Aware also of the panel discussion organized by the World Intellectual Property Organization on 9 November 1998 on “Intellectual property and human rights”,

Noting the Human Development Reports 1999 and 2000, which identify circumstances attributable to the implementation of the TRIPS Agreement that constitute contraventions of international human rights law,

Noting also that members of the Working Group on Indigenous Populations, participants at the World Intellectual Property Organization Roundtables on Intellectual Property and Indigenous Peoples (23-24 July 1998 and 1-2 November 1999) and representatives of indigenous peoples have called for adequate protection of the traditional knowledge and cultural values of indigenous peoples,

Noting further that actual or potential conflicts exist between the implementation of the TRIPS Agreement and the realization of economic, social and cultural rights in relation to, inter alia, impediments to the transfer of technology to developing countries, the consequences for the enjoyment of the right to food of plant variety rights and the patenting of genetically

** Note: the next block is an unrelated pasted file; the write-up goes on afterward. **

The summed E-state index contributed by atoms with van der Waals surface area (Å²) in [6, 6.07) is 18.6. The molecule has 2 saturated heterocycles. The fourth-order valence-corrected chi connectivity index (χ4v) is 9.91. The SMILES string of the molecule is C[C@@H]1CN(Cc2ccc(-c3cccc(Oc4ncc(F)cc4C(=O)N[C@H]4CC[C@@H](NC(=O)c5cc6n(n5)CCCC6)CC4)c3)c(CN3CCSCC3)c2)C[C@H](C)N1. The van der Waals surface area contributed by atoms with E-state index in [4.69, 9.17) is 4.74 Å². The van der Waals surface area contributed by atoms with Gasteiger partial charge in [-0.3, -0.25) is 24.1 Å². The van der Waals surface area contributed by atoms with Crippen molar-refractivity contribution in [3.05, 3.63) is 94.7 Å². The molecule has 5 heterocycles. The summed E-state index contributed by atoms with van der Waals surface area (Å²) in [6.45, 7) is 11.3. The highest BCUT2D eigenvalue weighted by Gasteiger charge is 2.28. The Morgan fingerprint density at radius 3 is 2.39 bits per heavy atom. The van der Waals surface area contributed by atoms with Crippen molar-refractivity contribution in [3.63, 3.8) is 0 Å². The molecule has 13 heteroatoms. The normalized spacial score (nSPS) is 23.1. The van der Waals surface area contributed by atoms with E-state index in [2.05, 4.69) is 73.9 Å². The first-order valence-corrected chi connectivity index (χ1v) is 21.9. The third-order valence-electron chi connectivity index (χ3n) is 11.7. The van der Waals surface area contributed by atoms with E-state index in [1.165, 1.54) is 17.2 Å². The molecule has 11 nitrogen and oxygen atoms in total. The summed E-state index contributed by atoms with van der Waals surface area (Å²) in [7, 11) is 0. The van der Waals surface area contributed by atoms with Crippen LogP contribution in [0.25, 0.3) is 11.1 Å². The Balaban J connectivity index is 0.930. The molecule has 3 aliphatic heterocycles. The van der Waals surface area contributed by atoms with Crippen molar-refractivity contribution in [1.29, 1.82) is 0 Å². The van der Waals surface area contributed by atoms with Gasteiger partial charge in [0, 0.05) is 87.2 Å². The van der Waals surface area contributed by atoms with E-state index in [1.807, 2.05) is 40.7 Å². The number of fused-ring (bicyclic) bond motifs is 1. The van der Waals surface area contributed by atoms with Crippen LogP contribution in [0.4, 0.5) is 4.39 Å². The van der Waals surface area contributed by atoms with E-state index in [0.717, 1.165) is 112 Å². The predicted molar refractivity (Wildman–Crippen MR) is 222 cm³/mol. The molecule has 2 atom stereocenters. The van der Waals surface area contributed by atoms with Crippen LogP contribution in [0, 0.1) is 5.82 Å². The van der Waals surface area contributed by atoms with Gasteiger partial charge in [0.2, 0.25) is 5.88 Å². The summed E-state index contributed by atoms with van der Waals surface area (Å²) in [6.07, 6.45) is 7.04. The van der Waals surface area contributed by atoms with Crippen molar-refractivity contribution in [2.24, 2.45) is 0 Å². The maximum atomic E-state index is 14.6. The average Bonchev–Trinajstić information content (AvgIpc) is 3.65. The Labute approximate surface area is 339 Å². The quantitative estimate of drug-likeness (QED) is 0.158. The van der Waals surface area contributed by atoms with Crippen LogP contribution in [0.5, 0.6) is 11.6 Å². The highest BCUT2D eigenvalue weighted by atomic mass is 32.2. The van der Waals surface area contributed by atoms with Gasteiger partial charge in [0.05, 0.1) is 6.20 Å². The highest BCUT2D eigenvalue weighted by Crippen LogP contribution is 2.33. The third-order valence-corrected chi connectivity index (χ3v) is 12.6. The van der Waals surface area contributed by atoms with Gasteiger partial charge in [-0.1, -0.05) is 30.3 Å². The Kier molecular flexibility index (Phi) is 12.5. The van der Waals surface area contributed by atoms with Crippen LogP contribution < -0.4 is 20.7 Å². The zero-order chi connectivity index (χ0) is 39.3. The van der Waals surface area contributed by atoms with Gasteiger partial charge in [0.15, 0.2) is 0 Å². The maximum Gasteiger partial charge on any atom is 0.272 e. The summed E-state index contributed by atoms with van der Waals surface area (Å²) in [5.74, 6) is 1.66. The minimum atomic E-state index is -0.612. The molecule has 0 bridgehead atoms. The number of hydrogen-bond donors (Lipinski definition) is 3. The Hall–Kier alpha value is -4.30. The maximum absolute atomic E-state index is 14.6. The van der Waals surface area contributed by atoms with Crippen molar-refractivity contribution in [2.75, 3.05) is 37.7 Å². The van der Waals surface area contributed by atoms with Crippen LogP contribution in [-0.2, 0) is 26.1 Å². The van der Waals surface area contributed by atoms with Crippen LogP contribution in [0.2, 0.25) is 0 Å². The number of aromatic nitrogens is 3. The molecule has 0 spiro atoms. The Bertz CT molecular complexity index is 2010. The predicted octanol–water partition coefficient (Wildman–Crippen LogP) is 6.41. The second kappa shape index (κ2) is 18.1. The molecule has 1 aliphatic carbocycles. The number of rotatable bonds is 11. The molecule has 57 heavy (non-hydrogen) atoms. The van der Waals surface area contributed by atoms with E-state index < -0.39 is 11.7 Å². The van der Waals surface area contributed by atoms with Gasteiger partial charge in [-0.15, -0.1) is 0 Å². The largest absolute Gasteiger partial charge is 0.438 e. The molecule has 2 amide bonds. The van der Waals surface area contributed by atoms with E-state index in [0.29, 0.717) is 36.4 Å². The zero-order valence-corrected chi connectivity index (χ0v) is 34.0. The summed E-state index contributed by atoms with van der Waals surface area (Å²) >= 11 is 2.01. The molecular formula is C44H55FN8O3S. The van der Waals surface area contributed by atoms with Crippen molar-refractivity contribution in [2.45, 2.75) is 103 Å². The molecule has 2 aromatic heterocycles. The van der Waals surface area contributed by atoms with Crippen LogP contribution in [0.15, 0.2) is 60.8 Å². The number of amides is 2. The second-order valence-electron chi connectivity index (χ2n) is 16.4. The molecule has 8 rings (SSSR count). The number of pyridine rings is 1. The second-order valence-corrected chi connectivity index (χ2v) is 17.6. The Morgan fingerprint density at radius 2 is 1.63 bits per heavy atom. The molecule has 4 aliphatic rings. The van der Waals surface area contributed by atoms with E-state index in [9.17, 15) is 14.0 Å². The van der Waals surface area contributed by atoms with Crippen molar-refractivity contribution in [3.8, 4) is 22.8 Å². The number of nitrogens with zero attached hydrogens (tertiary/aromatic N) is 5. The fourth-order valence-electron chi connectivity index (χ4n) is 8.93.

modified organisms, “bio-piracy” and the reduction of communities’ (especially indigenous communities’) control over their own genetic and natural resources and cultural values, and restrictions on access to patented pharmaceuticals and the implications for the enjoyment of the right to health,

1. Affirms that the right to protection of the moral and material interests resulting from any scientific, literary or artistic production of which one is the author is, in accordance with article 27, paragraph 2, of the Universal Declaration of Human Rights and article 15, paragraph 1 (c), of the International Covenant on Economic, Social and Cultural Rights, a human right, subject to limitations in the public interest;